School food = big money for companies. Oh, the dairy industry? Why am I going after them? Because of the chocolate and strawberry milk, that’s why. Rot those teeth, kids, we’re not paying the bills. Whoops! Your parents lost their job(s) and dental insurance? No dentist for you, baby. Maybe if you work rilly rilly hard, and are smart like Tyson and Smucker’s, you can afford insurance! Maybe you should start saving for dentures, though, just in case.

My posts are always too long, my apologies, but here are some fast thoughts:

1) Why can’t kids get water during lunch? (I mean pitchers and cups on the table, not a shared drinking fountain across the room, that, by the way, is broken)
2) Is it that much trouble to offer more vegetarian food? It’s cheaper, and healthier…
3) Why not let the kids get seconds instead of tossing the leftovers in the dumpster?
4) When I see someone using a dirty rag to wipe down a table, then wiping the floor with it, then wiping another table, it makes me want to hurt that person. Gah.
5) We have enough food in this world to go around. So why are so many people going hungry?
6) I still hate war. Food, not bombs. Books, not bombs. Love, not killing…
7) When my daughter was a newborn, the first thing another mom said to me was, Once she’s in school, you won’t want her to eat school lunch. (My thought, “What am I getting into here?”)
8) Growing up, the schools I attended were considered middle-range for poverty, probably. Lots of families with no money, lots of kids eating free or reduced lunch. We had the best cafeteria ladies ever, and everything was homemade and delicious. The parents used to eat with us all the time cuz the food was so good. So when I would read in books about the “horrible” school lunches, Tuna Surprise or Mystery Meat or whatever, it always baffled me.

Why aren’t more people making calls about this? Sending e-mails? Having lunch with their kids, if possible? (Brown bagging, obviously.) Telling the school districts and the USDA that the food lunch program, as it exists now, is unacceptable, especially for kids who are in poverty? For many kids, school breakfasts and lunches comprise most of what they subside on. If you are what you eat, then they are a sausage biscuit, chased with chicken nuggets, tater tots, and as much ketchup, ranch dressing and chocolate milk as they can wolf down and guzzle. There are also a whole lot of kids in the world who can’t digest milk, are allergic to peanuts and/or tree nuts, who are vegetarian, or celiac, who just plain don’t like milk and would prefer water, who don’t need the sugar from juice… on and on.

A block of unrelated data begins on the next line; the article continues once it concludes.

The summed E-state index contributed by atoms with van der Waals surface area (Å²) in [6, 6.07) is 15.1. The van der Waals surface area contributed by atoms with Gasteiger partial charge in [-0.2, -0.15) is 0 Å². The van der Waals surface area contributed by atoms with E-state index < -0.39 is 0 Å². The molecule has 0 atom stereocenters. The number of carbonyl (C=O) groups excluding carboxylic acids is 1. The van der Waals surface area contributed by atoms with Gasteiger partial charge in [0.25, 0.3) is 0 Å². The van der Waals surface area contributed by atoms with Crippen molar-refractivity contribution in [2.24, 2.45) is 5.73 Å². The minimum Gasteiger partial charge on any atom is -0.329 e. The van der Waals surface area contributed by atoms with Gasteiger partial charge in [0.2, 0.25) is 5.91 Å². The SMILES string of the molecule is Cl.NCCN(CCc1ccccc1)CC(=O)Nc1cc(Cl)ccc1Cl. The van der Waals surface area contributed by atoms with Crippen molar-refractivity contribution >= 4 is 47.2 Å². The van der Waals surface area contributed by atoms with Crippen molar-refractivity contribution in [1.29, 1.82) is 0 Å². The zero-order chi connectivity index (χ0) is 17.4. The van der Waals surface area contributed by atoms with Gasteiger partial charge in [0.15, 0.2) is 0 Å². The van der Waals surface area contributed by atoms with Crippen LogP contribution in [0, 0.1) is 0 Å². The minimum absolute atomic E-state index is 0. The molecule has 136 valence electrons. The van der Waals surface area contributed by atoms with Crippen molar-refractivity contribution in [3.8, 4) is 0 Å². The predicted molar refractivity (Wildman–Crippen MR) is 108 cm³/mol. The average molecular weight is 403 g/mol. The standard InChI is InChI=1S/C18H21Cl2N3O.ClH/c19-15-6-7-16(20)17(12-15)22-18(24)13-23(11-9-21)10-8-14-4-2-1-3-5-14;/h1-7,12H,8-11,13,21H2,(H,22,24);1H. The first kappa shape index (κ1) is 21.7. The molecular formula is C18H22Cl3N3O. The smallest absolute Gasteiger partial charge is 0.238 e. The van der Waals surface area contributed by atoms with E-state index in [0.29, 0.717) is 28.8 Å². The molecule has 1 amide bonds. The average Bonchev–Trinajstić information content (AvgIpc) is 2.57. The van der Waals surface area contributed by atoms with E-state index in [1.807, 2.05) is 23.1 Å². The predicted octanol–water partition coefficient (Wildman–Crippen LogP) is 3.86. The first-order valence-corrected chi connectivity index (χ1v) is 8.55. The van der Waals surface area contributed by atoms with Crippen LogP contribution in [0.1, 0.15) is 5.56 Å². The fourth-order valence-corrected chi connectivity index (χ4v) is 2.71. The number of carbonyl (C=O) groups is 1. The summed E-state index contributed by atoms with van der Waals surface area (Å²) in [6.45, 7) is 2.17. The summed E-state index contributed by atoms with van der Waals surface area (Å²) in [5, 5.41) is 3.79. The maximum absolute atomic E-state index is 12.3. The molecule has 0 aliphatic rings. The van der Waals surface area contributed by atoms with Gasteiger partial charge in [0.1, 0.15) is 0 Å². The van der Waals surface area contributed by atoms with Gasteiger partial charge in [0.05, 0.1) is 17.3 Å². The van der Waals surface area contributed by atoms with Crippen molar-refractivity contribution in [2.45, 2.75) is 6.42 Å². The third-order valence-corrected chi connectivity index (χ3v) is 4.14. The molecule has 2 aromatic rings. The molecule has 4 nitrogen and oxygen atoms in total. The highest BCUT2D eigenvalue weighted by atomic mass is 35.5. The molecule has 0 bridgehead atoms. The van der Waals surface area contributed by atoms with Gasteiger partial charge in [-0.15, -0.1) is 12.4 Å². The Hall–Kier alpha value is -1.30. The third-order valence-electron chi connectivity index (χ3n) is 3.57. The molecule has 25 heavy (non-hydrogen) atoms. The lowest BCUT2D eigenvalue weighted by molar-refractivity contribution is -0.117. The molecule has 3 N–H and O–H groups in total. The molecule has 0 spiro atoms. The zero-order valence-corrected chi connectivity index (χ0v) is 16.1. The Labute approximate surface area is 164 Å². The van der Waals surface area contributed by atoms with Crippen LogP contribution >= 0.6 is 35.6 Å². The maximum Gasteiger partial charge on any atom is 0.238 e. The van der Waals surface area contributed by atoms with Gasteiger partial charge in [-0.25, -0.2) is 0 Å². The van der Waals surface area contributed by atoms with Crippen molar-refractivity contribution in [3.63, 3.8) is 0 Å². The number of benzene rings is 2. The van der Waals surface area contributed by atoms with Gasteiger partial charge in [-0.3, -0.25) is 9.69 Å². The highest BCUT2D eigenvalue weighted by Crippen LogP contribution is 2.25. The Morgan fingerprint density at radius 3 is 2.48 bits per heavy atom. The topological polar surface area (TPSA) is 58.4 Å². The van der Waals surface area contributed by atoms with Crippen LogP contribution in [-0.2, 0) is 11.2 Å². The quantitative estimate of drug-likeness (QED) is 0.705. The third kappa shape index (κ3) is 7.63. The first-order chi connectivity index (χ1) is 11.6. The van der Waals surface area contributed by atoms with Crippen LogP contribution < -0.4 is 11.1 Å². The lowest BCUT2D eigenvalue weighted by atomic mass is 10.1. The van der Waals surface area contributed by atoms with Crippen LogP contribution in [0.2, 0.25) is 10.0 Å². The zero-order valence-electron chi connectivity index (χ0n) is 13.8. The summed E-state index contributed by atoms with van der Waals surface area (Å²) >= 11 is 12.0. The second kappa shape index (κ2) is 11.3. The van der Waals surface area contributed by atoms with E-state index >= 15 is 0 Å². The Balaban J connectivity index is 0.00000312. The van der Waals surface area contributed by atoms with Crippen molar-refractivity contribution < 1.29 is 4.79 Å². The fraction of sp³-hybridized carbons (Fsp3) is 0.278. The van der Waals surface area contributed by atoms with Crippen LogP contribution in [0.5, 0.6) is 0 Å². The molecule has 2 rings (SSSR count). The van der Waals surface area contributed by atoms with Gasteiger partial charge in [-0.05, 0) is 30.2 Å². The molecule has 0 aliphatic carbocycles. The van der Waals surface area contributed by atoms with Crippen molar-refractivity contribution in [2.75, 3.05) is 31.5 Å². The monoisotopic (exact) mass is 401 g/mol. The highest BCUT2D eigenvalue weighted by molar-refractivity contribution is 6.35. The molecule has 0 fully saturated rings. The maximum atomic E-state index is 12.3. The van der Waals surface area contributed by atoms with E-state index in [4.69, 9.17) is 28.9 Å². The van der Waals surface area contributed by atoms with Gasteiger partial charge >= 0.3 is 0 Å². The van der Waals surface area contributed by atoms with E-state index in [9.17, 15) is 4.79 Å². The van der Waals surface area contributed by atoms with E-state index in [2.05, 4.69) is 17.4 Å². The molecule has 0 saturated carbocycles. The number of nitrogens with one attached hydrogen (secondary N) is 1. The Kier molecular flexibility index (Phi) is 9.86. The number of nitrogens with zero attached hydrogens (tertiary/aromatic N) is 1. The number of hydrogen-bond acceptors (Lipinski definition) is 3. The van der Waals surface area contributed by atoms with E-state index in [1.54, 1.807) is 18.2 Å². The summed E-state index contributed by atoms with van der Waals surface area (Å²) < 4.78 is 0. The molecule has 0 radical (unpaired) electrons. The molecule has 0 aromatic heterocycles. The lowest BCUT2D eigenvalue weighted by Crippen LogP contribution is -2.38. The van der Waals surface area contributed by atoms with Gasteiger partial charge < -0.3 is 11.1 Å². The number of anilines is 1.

They are not being served.

It doesn’t take much to offer beans and brown rice instead of a peanut butter sandwich (I’m thinking of kids with allergies). And beans and rice instead of chicken nuggets? Always a good idea. The costs are lower, too. In the cafeterias, they’re giving our kids meat that is not even acceptable animal feed, the grade and quality are that abysmal. I could just throw something right now. How about a box of stale, nasty, frozen pizzas?

I’m remembering an evening many years ago. A friend had dropped by, and brought a friend with her. I didn’t know this person. She started interrogating me about my baby’s diet, Well, we’re vegetarians. If she wants to eat meat when she’s older, she can, but this is how we cook (beans and rice, whole grains, greens, vegetables and fruit. She didn’t like cow’s milk, once we were done nursing — at age 2 — so she drank soy milk, fortified with calcium and iron).